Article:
Western mountain resorts uncertain about 2012-13
With the memory of a horrible ski season still fresh in their minds, skiers and snowboarders headed to western resorts are looking forward to the new season with a fair amount of apprehension.
“The summer season was impressive for participating western resorts but pretty much everyone is now watching the Weather Channel, checking the Farmer’s Almanac, and getting their snow dance ensembles cleaned and pressed,” said Joan Christianson of the Denver-based Mountain Travel Research Program (MTRiP) data collection agency.
In the Eastern Sierra, Mammoth Mountain Ski Area is hedging its bets, offering an “early booking snow guarantee.” If guests book a winter trip before Opening Day (Nov. 8) and there is no or little snow, they can either cash in a $100 gift card or move their reservation dates.
Similar types of promotions are happening all over the West, from Colorado to Utah to California.
Resort operators have the yips for good reason, beyond last year’s disaster.
Looking forward to winter, results are mixed at this early point in the booking season.
The “average daily rate”(ADR) is down very slightly—0.3 percent for the period.
Based on MTRiP data collected through Aug. 31, year-over-year occupancy for the five months from October through February 2013 is projected to be up by 5.6 percent compared to the same period last year, with every month showing increases except December.
Data is derived from a sample of approximately 260 property management companies in 16 mountain destination communities, representing 24,000 rooms across Colorado, Utah, California, and Oregon.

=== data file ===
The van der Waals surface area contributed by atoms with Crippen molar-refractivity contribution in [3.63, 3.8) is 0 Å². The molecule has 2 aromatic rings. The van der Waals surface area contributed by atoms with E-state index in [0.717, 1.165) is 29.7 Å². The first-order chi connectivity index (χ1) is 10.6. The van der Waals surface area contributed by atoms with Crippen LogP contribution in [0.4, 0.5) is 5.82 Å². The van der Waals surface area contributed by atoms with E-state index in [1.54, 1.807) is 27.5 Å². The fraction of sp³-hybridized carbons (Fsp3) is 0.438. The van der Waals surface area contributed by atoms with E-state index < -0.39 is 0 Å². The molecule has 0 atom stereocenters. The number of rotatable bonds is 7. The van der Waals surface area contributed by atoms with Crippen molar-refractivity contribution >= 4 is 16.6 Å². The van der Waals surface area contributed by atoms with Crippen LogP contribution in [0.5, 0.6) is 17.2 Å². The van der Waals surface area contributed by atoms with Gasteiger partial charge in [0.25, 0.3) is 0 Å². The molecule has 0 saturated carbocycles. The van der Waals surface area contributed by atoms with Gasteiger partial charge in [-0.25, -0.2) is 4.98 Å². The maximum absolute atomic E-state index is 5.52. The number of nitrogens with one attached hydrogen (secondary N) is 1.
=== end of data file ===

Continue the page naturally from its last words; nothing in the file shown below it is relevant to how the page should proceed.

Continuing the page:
But there are other factors at work in the forecast model, Christianson said.
The monthly MTRiP report tracks a variety of economic indicators and provides analysis on the variables that may impact the mountain lodging industry.
On the positive side, the Dow Jones was up very slightly for the third consecutive month and also posted the 11th year-over-year gain in the past 12 months. Overall, the market index was up 12.7 percent from the previous August.
A slight dip in the Consumer Price Index was also considered a good sign.
On the negative side, though, the sixth decline in the Consumer Confidence Index since last January is a concern among likely visitors and is likely the result of continued concerns about unemployment that remains over eight percent.
Moreover, the second consecutive monthly increase in crude oil prices was listed as a worrisome variable because of its widespread impact on everything from travel costs to consumer goods requiring transportation.
“As we enter the fifth season of an economic ‘weak-covery,’ we’re seeing near-record market performance accompanied by sputtering job growth and discouraging unemployment and earning figures,” said Ralf Garrison, director of MTRiP.
“Plus, consumers are being bombarded with political messages from both political parties with dire predictions if the other candidate wins while skiers and snowboarders are still recovering from the no-snow hangover of last season.
“So, as we move into the prime winter booking season, messages are mixed and the next several months will be very interesting as mountain visitors keep a close watch on whether the storm clouds deliver on hopes and expectations—for both plentiful snow and better economic news.”